Growth arrest and apoptosis induction in androgen receptor-positive human breast cancer cells by inhibition of USP14-mediated androgen receptor deubiquitination

Yuning Liao, Xiaohong Xia, Ningning Liu, Jianyu Cai, Zhiqiang Guo, Yanling Li, Lili Jiang, Q. Ping Dou, Daolin Tang, Hongbiao Huang, Jinbao Liu

Research output: Contribution to journalArticle

34 Scopus citations

Abstract

It has been well known that androgen receptor (AR) is critical to prostate cancer development and progression. It has also been documented that AR is expressed in more than 60% of breast tumors, which promotes the growth of estrogen receptor-negative (ER - )/AR-positive (AR + ) breast cancer cells. Thus, AR might be a potential therapeutic target for AR-positive/ER-negative breast cancer patients. Previously we reported that in prostate cancer cells proteasome-associated deubiquitinase ubiquitin-specific protease 14 (USP14) stabilized AR protein level by removing its ubiquitin chain. In the current study, we studied the USP14-AR protein interaction and cell proliferation status after USP14 reduction or inhibition in breast cancer cells, and our results support the conclusion that targeting USP14 is a novel strategy for treating AR-responsive breast cancer. We found that inhibition of USP14 accelerated the K48-ubiquitination and proteasome-mediated degradation of AR protein. Additionally, both genetic and pharmacological inhibition of USP14 significantly suppressed cell proliferation in AR-responsive breast cancer cells by blocking G 0 /G 1 to S phase transition and inducing apoptosis. Moreover, AR overexpression inhibited USP14 inhibition-induced events, suggesting that AR deubiquitination by USP14 is critical for breast cancer growth and USP14 inhibition is a possible strategy to treat AR-positive breast cancer.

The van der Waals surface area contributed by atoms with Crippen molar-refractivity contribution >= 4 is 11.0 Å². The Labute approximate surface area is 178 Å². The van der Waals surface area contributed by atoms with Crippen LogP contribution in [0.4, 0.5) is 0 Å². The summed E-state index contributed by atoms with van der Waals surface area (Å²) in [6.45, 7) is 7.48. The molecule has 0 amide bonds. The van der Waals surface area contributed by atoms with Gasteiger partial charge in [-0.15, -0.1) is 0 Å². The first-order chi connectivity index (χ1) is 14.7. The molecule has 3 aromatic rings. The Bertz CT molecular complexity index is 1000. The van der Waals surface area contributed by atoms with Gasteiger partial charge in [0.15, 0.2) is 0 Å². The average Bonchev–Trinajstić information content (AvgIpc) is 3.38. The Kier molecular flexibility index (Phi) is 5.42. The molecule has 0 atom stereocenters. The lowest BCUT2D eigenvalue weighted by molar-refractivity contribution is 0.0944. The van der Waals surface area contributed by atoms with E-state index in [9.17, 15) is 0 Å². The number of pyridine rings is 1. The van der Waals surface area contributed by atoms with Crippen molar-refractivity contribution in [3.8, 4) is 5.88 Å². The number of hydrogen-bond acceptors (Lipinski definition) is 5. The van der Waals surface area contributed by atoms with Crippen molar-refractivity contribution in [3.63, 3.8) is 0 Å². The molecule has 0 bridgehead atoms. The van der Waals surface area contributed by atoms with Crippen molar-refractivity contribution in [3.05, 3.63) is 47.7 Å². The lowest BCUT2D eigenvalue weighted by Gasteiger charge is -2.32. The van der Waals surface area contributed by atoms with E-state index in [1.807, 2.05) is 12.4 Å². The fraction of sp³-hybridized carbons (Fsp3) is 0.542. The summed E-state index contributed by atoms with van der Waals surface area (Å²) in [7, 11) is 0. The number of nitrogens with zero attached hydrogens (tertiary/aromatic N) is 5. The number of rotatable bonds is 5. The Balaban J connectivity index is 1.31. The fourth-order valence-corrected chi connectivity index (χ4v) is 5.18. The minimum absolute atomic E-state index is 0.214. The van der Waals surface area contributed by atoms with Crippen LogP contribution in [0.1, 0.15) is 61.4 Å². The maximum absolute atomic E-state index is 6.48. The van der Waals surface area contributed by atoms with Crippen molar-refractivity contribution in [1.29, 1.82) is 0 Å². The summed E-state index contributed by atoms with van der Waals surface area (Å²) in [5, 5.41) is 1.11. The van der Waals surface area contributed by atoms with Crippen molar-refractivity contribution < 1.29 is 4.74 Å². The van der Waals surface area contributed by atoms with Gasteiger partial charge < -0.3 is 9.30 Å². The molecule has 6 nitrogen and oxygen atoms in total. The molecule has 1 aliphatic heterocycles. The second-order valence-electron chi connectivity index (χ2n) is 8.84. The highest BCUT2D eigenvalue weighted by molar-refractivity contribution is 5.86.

Original languageEnglish (US)
Pages (from-to)1896-1910
Number of pages15
JournalOncogene
Volume37
Issue number14
DOIs
StatePublished - Apr 1 2018
Externally publishedYes

ASJC Scopus subject areas

  • Molecular Biology
  • Genetics
  • Cancer Research

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